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COVID-19: Is it legal to treat clients in another state?

Legally providing telehealth to patients who are going to college or quarantining in another state can be tricky. Here’s what you need to know.

Cite this
American Psychological Association. (2020, October 15). COVID-19: Is it legal to treat clients in another state?

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To minimize the spread of COVID-19, many employers are continuing to allow their staff to telework, and many schools have shifted to remote learning. Some people are using the flexibility that remote work and schooling allow to relocate temporarily. Some college students who went away for college are also returning home to complete their coursework online. As a result, psychologists are encountering situations where they are asked to provide telehealth to patients who may be living temporarily in another state.

But can psychologists legally provide virtual services regardless of where their patients may be? It depends on each state’s licensing law and whether the state has made exceptions for services provided during the pandemic.

Health-care care provider licensing is strictly state-based, so your psychology license only allows you to practice psychology in the state or territory that issued your license. When a patient comes into your office, you can provide psychological services even if the patient lives elsewhere. But if you provide telehealth services to a patient living in a state where you aren’t licensed to practice, you could be considered practicing without a license. This is also true if you provide in-person services in a state where you aren’t licensed or practice telehealth from a location where you aren’t licensed.

If you or your patient are planning to relocate temporarily, here are some factors to consider when practicing across state lines:

Does the state have a temporary licensing waiver due to COVID-19?

In response to physical distancing measures, many states have issued emergency orders temporarily easing licensing requirements for out-of-state providers to allow for ongoing continued care to patients and to ensure access to much needed health-care providers. Some states have instituted a temporary emergency license process (e.g., Louisiana, New Hampshire, Oregon, and Utah) while other states require a basic registry enrollment for out-of-state psychologists (e.g., Arizona and Montana). Some states require no advance notification to the licensing board (e.g., D.C., Illinois, and Nebraska). Likewise, some states issued waivers for a specific time duration, while most states have linked waivers to the COVID-19 public health emergency declaration. It is important to comply with state waiver requirements.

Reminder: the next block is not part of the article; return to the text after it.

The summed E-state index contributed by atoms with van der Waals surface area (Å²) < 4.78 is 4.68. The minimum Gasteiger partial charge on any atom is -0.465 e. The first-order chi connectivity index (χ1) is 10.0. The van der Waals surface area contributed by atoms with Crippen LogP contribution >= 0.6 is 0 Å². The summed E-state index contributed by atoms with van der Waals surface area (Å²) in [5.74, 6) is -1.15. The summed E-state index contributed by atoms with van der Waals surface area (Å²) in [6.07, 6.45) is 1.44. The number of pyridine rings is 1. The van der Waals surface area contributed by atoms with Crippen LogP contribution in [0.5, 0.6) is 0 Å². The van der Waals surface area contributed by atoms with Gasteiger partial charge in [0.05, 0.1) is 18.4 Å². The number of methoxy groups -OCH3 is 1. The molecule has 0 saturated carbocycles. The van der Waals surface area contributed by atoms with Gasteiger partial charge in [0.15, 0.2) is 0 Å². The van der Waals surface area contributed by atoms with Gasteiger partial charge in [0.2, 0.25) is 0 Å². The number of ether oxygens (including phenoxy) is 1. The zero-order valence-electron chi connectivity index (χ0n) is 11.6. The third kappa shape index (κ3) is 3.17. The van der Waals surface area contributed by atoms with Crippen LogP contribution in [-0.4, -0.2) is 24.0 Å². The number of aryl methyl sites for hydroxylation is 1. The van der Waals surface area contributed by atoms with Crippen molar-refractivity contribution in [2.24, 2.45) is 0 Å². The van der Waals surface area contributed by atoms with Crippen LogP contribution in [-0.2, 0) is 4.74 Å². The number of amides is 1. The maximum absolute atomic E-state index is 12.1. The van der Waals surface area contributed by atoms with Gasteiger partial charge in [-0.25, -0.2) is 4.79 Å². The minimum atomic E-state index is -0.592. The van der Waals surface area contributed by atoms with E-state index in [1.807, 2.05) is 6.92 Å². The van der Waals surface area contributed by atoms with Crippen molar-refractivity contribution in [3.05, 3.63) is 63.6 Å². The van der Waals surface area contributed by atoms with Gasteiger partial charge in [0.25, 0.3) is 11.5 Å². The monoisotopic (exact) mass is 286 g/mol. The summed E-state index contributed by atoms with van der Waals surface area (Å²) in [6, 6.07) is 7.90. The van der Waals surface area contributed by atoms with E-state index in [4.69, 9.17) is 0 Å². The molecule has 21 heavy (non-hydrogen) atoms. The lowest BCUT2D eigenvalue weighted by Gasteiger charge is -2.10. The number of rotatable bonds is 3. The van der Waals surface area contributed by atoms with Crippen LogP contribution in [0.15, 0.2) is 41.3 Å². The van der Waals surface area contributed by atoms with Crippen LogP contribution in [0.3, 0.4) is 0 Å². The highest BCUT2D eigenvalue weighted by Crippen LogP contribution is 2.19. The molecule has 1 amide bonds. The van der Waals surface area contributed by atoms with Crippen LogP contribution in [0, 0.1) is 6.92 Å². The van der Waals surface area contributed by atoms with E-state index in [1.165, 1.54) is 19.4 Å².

APA’s resource on states’ COVID-19 emergency orders provides information about these temporary state waivers. The Association of State and Provincial Psychology Boards (ASPPB) also developed a resource based on information from member psychology licensing boards about temporary interstate practice policies in response to the COVID-19 pandemic.

In the absence of a temporary waiver, does the state have an existing temporary practice process?

Prior to COVID-19, some states already had temporary practice provisions as part of the psychology licensing laws. Some provisions appear in the licensing exemption statute or a standalone temporary practice law. Typically, a state temporary practice provision includes a limitation on the number of days in a calendar year that an out-of-state psychologist may practice without having to obtain licensure. It will also specify whether the psychologist must notify the psychology board in advance and the process for getting board approval. However, not all states have such a law.

For example, Florida’s temporary licensing waiver under COVID-19 has expired, but the state has a permanent registration process allowing out-of-state licensed providers to provide telehealth services to patients in Florida.

Has the state joined PSYPACT?

The Psychology Interjurisdictional Compact (PSYPACT) is a multistate compact allowing eligible psychologists licensed in a PSYPACT state to provide telepsychological services or temporary, in-person services to patients in other PSYPACT states. Currently, 15 states have enacted legislation to formally join PSYPACT and another 13 states have legislation pending this year with more indicating plans to pursue legislation in 2021.

PSYPACT is intended to meet two goals:

  • ensure consumer protections are in place when patients are in different jurisdictions from their psychologists
  • provide a clear, legal means for psychologists to practice across state lines with guidelines for which state’s laws apply

APA has endorsed PSYPACT because it facilitates a process whereby psychologists can practice lawfully and ethically across state lines to meet their patients where they are.

ASPPB is accepting applications to practice from psychologists in PSYPACT states. Application fees are currently waived through the end of 2020. More information can be found on PSYPACT’s website.